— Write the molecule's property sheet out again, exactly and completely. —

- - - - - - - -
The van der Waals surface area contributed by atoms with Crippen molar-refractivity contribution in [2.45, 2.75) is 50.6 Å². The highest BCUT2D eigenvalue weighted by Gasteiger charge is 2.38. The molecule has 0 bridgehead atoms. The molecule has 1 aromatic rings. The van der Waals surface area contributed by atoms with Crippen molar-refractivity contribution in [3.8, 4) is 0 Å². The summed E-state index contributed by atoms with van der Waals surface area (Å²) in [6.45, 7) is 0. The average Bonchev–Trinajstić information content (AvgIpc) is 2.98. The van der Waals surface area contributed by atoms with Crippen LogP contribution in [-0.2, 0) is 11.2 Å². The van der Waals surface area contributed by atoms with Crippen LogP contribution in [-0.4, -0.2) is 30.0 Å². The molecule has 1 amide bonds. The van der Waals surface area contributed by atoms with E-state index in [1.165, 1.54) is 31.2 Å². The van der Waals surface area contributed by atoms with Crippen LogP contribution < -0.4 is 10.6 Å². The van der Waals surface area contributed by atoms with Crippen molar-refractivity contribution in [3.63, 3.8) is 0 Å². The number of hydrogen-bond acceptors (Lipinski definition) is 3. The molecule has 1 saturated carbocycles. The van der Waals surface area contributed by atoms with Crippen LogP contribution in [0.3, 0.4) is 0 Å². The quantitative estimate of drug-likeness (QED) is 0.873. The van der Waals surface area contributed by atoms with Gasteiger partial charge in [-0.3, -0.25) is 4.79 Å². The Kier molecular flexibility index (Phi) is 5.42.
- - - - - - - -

The van der Waals surface area contributed by atoms with Crippen molar-refractivity contribution in [2.45, 2.75) is 50.6 Å². The highest BCUT2D eigenvalue weighted by Gasteiger charge is 2.38. The molecule has 0 bridgehead atoms. The molecule has 1 aromatic rings. The van der Waals surface area contributed by atoms with Crippen molar-refractivity contribution in [3.8, 4) is 0 Å². The summed E-state index contributed by atoms with van der Waals surface area (Å²) in [6.45, 7) is 0. The average Bonchev–Trinajstić information content (AvgIpc) is 2.98. The van der Waals surface area contributed by atoms with Crippen LogP contribution in [-0.2, 0) is 11.2 Å². The van der Waals surface area contributed by atoms with Crippen LogP contribution in [-0.4, -0.2) is 30.0 Å². The molecule has 1 amide bonds. The van der Waals surface area contributed by atoms with E-state index in [1.165, 1.54) is 31.2 Å². The van der Waals surface area contributed by atoms with Crippen LogP contribution < -0.4 is 10.6 Å². The van der Waals surface area contributed by atoms with Crippen molar-refractivity contribution in [3.63, 3.8) is 0 Å². The number of hydrogen-bond acceptors (Lipinski definition) is 3. The molecule has 1 saturated carbocycles. The van der Waals surface area contributed by atoms with Crippen LogP contribution in [0.3, 0.4) is 0 Å². The quantitative estimate of drug-likeness (QED) is 0.873. The van der Waals surface area contributed by atoms with Gasteiger partial charge in [-0.3, -0.25) is 4.79 Å². The Kier molecular flexibility index (Phi) is 5.42.